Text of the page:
Hugh Rawlings drew attention to the Welsh Government’s call for all matters relating to water to be devolved, including licensing and the appointment and regulation of water undertakers, with competence extended to the geographical boundary of Wales. This means Wales would take over a slice of the Severn Trent Water Authority and its reservoirs in the Elan Valley that supply Birmingham. Rawlings said the demand was a hangover from the 1970s devolution legislation in which had been embedded a great deal of power and discretion for the Secretary of State for Wales to interfere with the Assembly proposed at that time.
Indeed, it went even further back in history, to the disputes over the drowning of the Tryweryn valley in Meirionnydd in the 1950s to make way for a reservoir for Liverpool. For many, this had been the beginning of the whole devolution story. As Rawlings put it, “The idea that in a looser UK there should be powers for the UK Government to overrule the Welsh Government in relation to water is anachronistic.”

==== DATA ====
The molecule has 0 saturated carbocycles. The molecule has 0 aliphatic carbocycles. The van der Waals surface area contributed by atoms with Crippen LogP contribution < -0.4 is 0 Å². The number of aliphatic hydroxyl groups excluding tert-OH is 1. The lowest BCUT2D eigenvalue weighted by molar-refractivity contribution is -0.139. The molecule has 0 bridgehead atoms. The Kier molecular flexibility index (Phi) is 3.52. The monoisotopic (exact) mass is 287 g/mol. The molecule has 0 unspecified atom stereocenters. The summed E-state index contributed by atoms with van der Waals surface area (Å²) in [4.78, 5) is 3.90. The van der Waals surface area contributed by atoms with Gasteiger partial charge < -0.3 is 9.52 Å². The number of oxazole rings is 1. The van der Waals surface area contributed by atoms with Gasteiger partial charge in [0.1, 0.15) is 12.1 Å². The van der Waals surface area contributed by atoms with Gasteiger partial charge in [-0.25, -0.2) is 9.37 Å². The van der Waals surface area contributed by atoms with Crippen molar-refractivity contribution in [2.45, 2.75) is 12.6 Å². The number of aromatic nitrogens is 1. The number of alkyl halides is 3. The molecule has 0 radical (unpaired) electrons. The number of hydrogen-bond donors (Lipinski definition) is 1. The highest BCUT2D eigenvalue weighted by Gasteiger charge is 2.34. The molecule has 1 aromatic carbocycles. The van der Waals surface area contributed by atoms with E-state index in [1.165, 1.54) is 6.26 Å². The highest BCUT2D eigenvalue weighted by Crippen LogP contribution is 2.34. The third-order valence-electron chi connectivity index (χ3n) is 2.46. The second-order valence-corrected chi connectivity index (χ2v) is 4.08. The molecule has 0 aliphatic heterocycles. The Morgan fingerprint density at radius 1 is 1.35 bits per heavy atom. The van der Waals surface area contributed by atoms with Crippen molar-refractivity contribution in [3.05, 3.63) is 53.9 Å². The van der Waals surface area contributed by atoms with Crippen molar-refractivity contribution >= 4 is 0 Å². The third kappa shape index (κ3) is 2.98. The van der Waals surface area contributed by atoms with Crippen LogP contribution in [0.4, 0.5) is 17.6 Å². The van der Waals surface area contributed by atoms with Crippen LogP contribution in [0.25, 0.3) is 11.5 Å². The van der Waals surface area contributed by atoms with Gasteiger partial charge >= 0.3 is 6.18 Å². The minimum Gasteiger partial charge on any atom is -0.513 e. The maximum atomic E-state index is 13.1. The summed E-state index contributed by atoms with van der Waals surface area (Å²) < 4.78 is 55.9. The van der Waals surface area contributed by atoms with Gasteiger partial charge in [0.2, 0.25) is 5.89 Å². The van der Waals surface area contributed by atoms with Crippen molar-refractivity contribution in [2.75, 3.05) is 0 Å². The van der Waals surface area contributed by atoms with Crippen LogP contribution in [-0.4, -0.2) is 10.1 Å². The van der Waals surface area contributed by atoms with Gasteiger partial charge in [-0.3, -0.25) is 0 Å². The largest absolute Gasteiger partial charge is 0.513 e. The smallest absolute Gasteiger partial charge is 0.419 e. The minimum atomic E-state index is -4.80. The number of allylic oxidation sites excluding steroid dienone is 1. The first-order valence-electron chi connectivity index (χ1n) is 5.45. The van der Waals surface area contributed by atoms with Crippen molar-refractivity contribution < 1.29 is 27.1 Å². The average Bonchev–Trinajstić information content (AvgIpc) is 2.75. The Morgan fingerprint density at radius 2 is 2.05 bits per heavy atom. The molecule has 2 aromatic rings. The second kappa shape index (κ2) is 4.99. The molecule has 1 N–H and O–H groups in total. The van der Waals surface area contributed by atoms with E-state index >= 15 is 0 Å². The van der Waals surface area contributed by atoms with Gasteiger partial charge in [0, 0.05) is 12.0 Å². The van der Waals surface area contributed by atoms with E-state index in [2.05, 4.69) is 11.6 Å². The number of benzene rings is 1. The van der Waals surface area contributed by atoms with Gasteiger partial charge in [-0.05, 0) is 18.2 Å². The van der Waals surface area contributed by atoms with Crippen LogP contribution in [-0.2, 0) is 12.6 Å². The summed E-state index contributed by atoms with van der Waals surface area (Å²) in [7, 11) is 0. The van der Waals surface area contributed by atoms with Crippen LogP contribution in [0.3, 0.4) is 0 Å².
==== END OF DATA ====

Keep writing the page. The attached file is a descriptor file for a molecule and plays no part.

But what exactly is this “looser UK” that we can look forward to? In a series of speeches over the past year Welsh First Minister Carwyn Jones has fleshed out his ideas for an emerging federal state in the UK, with a new set of relationships between the devolved territories, England and Westminster. This is how he concluded a speech on this theme nearly a year ago in which he called for a constitutional convention:
“I am whole-heartedly in favour of a written constitution for the UK. The incremental piecemeal approach to our constitution is destabilising and distracting. Far better, I believe, to have a comprehensive look at what kind of state we want the UK to be and then move towards a written constitution which commits and binds. Part of that constitution would define the relationship between the Devolved Administrations and UK Institutions. ‘Asymmetric quasi-federalism’ is not the snappiest slogan for a political campaign, but the UK has changed beyond recognition over the past 15 years and it is time that our constitution recognised this.”